Don’t Bank on Groundwater to Fight Off Western Drought—It’s Drying Out, Too

Water losses in the west have been dominated by dwindling groundwater supplies

The CAP canal is pictured running past houses and businesses it feeds in Scottsdale, Ariz. The Central Arizona Project is a 336-mile, man-made river of canals that delivers water from the Colorado River basin uphill to service water needs in southern Arizona, including Tucson and Phoenix. Will Seberger/ZUMA Press/Corbis

Throughout the Colorado River watershed, water levels are running low. Arizona's Lake Mead, the largest reservoir in the United States, is lower than it's been since it was first filled in the 1930s. As drought continues to sap surface supplies, the conventional wisdom goes, more and more people will have to turn to groundwater to make up the shortfall.

But that's not the whole story. According to new research, western states have been relying on groundwater to replenish surface water sources all along. And now those vital, underground supplies of fresh water are being pushed to the limit.

Last month officials from the Central Arizona Project raised the alarm that Lake Mead is running low. The surface reservoirs at Lake Mead and Lake Powell didn't run into problems sooner, say the researchers in their study, in part because groundwater aquifers have been taking most of the hit.

We find that water losses throughout the Basin are dominated by the depletion of groundwater storage. Renewable surface water storage in Lakes Powell and Mead showed no significant trends during the 108-month study period, more recent declines (since 2011) and currently low (<50% of capacity) storage levels notwithstanding. Groundwater storage changes, however, accounted for the bulk of the freshwater losses in the entire Basin (50.1 cubic kilometers; -5.6 ± 0.4 cubic kilometers per year), the majority of which occurred in the Lower Basin.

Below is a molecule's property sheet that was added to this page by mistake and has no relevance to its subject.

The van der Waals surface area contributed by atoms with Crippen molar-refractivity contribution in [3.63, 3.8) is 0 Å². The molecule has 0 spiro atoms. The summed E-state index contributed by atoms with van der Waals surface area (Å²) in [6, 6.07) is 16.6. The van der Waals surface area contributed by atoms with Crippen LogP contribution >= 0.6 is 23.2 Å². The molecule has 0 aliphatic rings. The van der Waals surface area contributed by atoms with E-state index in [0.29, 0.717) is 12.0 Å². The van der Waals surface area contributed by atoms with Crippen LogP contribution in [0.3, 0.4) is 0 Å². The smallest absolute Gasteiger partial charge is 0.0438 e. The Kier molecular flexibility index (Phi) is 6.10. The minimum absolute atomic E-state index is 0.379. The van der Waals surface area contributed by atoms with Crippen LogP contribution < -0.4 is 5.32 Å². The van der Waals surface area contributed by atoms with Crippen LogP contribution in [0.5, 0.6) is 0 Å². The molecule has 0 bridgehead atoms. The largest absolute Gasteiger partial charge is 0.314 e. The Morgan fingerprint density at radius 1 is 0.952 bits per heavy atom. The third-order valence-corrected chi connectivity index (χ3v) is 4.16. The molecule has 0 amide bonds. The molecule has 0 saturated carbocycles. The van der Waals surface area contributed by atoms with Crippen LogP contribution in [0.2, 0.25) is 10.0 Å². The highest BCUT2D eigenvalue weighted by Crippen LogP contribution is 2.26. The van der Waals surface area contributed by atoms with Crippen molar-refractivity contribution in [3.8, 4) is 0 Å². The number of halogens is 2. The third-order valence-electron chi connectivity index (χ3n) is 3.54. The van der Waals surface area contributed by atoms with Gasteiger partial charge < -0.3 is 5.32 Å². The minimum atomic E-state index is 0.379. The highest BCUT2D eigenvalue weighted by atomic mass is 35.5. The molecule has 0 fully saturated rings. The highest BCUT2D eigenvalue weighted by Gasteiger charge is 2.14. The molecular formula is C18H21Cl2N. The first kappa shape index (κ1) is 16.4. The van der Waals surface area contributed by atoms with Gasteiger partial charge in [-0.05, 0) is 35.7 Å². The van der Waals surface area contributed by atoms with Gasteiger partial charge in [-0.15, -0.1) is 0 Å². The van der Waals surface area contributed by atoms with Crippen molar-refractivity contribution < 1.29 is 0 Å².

Taking groundwater into account, the scientists found that in the past nine years the Colorado River basin has lost 15.5 cubic miles of fresh water. That's twice the volume of the Lake Mead, says NASA. Of that fresh water loss, 12 cubic miles was groundwater—a full three quarters of the water lost from the Colorado River basin.

Groundwater use compared to change in Lake Mead and Lake Powell. Photo: <a href="">Castle et al.</a>

Groundwater is the major source of water for irrigation in the Colorado River basin. A growing reliance on irrigation, a growing population and the ongoing drought have led to an overreliance on groundwater supplies that could cause big problems in the future, the scientists say:

Long-term observations of groundwater depletion in the Lower Basin (e.g. in Arizona, – despite groundwater replenishment activities regulated under the 1980 Groundwater Code – and in Las Vegas) underscore that this strategic reserve is largely unrecoverable by natural means, and that the overall stock of available freshwater in the Basin is in decline.

How close overtaxed groundwater resources are to running dry, though, is difficult to say. The satellite and well measurements used in the study only show the change in groundwater storage, not the total amount left. From NASA:

"We don't know exactly how much groundwater we have left, so we don't know when we're going to run out," said Stephanie Castle, a water resources specialist at the University of California, Irvine, and the study's lead author. "This is a lot of water to lose. We thought that the picture could be pretty bad, but this was shocking."

In some places around the U.S., particularly in the West, groundwater stores are likely at their lowest levels in the past 66 years. In this mapbased on data from the National Drought Mitigation Center, the colors show the percent chance that the aquifer has been at a level lower than it is right now at any time since 1948.

The percent change that groundwater has been lower than it is right now at any point since 1948. Photo: <a href="">NASA Earth Observatory / GRACE</a>

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